The 1944 baseball season was the peak -- or, to look at it another way, the nadir -- of wartime baseball. The National League didn't embarrass itself; the Cardinals won their third straight pennant behind respectable ballplayers like Marty Marion, Walker Cooper, Johnny Hopp, and especially Stan Musial.
But in the American League, the acute shortage of players dragged the entire league down to the level of the St. Louis Browns, perennial doormats who had finished in the second division nine out of the previous ten seasons. The dismal Browns had never won a pennant in 43 years of American League competition.
The 1944 Browns were relatively untouched by the military draft, as they featured an all-4F infield, nine players on the roster 34 years old or older, and a motley collection of notorious characters, such as Tex Shirley and Mike Kreevich. Fourth starter Sig Jakucki, who went 13-9 with a 3.55 ERA, had retired in 1936 with a 0-3 major league record; he was rediscovered pitching for a Houston industrial-league team.
Rounding out the staff were old men Nels Potter (who went 19-7 with a 2.83 ERA) and Denny Galehouse (9-10), and youngsters Jack Kramer (who finished 17-13 with a 2.49 ERA) and Bob Muncrief (13-8). The big hitters for the Browns were 23-year-old shortstop Vern Stephens, who hit .293 and was second in homers with 20 and first in RBI with 109, and Kreevich, the team's only .300 hitter at .301.
St. Louis won its first nine games of the season, and continued to surprise the baseball world by hanging tough in a four-team race with Detroit, Boston, and the Yankees. The race came down to the final week, when the Browns defeated New York five times, winning the pennant by 1 game over Detroit.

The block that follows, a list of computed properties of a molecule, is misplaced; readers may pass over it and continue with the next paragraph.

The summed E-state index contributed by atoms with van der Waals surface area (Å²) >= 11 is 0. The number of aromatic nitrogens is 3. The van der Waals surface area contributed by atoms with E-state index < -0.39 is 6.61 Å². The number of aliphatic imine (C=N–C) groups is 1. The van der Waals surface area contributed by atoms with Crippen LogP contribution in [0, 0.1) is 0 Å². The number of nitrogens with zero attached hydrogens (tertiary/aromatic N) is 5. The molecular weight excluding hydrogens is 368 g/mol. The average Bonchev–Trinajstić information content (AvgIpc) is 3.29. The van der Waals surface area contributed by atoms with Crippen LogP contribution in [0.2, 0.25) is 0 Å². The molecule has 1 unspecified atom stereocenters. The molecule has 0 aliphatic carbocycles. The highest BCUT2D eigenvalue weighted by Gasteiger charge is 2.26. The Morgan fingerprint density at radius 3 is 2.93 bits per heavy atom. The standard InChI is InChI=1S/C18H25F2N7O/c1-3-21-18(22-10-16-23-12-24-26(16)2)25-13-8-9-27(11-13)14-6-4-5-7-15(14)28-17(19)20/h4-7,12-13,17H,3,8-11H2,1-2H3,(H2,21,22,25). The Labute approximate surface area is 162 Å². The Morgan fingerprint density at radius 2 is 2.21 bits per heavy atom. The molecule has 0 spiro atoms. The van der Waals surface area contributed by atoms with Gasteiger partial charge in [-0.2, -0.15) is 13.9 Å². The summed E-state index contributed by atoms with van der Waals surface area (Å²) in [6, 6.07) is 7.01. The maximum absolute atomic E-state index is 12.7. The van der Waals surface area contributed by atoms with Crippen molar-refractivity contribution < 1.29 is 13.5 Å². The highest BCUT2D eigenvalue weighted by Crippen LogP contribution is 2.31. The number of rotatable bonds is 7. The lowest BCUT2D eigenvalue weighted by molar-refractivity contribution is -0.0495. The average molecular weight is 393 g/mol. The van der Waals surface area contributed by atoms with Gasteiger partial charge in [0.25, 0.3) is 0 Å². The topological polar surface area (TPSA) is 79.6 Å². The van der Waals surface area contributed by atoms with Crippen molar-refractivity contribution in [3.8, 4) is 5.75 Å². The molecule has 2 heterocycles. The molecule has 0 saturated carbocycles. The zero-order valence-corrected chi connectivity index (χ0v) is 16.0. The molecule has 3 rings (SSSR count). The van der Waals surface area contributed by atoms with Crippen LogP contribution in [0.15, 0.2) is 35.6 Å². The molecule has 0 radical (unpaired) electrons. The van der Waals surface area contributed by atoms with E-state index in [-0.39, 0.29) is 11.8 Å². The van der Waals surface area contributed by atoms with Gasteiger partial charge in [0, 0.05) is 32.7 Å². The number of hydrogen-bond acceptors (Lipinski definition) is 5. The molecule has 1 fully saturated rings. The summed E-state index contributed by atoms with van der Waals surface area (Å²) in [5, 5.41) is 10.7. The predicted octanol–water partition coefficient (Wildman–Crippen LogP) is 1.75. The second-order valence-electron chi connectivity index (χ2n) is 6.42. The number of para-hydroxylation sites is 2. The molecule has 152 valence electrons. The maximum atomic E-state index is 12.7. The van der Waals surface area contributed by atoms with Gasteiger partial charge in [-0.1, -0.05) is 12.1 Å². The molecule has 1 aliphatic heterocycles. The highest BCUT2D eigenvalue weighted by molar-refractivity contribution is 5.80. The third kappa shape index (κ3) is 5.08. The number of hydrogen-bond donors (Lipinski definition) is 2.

St. Louis clinched the flag with a come-from-behind 5-2 victory over New York on two home runs by Chet Laabs and one by Stephens. The Browns finished with a record of 89-65, which was, at the time, the worst record ever by an American League pennant-winner.
Kenesaw Mountain Landis
was Major League
Baseball’s very first
The Cards slipped from first for just four days during the season. Their 105 triumphs made them the first National League team to win over 100 games for three straight years.
The National League MVP went to Cardinals shortstop Marty Marion. Musial hit .347 (second only to Brooklyn's Dixie Walker at .357) with 51 doubles, 112 runs, and 94 RBI Leadoff man Johnny Hopp hit .336, stole 15 bases, and scored 106 runs.
MVP runner-up Swish Nicholson of the Cubs had another big power-hitting year, leading the league with 33 homers and 122 RBI. The Reds' wartime search for talent reached an extreme when they used 15-year-old pitcher Joe Nuxhall in one game. He returned to high school with a major league ERA of 45.00.
The surprising Browns put up a good fight in the 1944 World Series -- especially by the pitchers -- but were undone by poor defense. The St. Louis double-play combo of Don Gutteridge and Stephens made three errors apiece, as their team lost the Series in six.
A month after the 1944 World Series, 78-year-old commissioner Kenesaw Mountain Landis died.
His 35-year tenure was characterized by a strong and successful stand against gambling-related corruption, and surprising sympathy for the players' side in disputes with owners. The baseball owners have made sure never to give any other commissioner the power that they regretted giving to Landis. Landis was replaced by Happy Chandler.
The next page provides headlines and summaries for some of the top stories of the 1944 baseball season.
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